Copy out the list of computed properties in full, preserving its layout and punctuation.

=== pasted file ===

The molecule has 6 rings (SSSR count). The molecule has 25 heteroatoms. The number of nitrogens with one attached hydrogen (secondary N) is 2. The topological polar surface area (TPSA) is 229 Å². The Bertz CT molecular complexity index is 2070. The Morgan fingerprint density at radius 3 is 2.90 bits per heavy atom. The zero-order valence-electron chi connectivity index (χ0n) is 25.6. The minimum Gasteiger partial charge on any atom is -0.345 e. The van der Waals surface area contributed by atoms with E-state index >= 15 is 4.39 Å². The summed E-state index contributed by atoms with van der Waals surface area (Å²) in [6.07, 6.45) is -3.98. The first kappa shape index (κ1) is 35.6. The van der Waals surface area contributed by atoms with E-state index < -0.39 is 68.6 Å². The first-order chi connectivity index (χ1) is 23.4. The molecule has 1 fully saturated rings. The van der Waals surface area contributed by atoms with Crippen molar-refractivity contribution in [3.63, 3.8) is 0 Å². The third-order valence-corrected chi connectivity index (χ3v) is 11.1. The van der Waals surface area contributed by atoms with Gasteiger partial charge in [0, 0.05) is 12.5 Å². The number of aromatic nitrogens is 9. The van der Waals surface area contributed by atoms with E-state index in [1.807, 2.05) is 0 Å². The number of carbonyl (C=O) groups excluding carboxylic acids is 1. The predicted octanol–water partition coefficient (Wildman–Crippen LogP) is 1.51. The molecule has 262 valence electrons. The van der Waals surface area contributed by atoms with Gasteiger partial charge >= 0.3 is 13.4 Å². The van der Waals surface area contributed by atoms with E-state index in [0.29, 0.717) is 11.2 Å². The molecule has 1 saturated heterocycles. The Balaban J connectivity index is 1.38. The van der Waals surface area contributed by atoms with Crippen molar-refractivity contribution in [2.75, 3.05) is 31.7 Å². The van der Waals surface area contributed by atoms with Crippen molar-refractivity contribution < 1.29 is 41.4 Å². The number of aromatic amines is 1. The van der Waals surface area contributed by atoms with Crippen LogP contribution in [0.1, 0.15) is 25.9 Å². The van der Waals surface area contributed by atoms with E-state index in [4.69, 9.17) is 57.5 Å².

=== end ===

The molecule has 6 rings (SSSR count). The molecule has 25 heteroatoms. The number of nitrogens with one attached hydrogen (secondary N) is 2. The topological polar surface area (TPSA) is 229 Å². The Bertz CT molecular complexity index is 2070. The Morgan fingerprint density at radius 3 is 2.90 bits per heavy atom. The zero-order valence-electron chi connectivity index (χ0n) is 25.6. The minimum Gasteiger partial charge on any atom is -0.345 e. The van der Waals surface area contributed by atoms with E-state index >= 15 is 4.39 Å². The summed E-state index contributed by atoms with van der Waals surface area (Å²) in [6.07, 6.45) is -3.98. The first kappa shape index (κ1) is 35.6. The van der Waals surface area contributed by atoms with E-state index < -0.39 is 68.6 Å². The first-order chi connectivity index (χ1) is 23.4. The molecule has 1 fully saturated rings. The van der Waals surface area contributed by atoms with Crippen molar-refractivity contribution in [3.63, 3.8) is 0 Å². The third-order valence-corrected chi connectivity index (χ3v) is 11.1. The van der Waals surface area contributed by atoms with Gasteiger partial charge in [0, 0.05) is 12.5 Å². The number of aromatic nitrogens is 9. The van der Waals surface area contributed by atoms with E-state index in [1.807, 2.05) is 0 Å². The number of carbonyl (C=O) groups excluding carboxylic acids is 1. The predicted octanol–water partition coefficient (Wildman–Crippen LogP) is 1.51. The molecule has 262 valence electrons. The van der Waals surface area contributed by atoms with Gasteiger partial charge >= 0.3 is 13.4 Å². The van der Waals surface area contributed by atoms with E-state index in [0.29, 0.717) is 11.2 Å². The molecule has 1 saturated heterocycles. The Balaban J connectivity index is 1.38. The van der Waals surface area contributed by atoms with Crippen molar-refractivity contribution in [2.75, 3.05) is 31.7 Å². The van der Waals surface area contributed by atoms with Crippen molar-refractivity contribution < 1.29 is 41.4 Å². The number of aromatic amines is 1. The van der Waals surface area contributed by atoms with Crippen LogP contribution in [0.1, 0.15) is 25.9 Å². The van der Waals surface area contributed by atoms with E-state index in [4.69, 9.17) is 57.5 Å².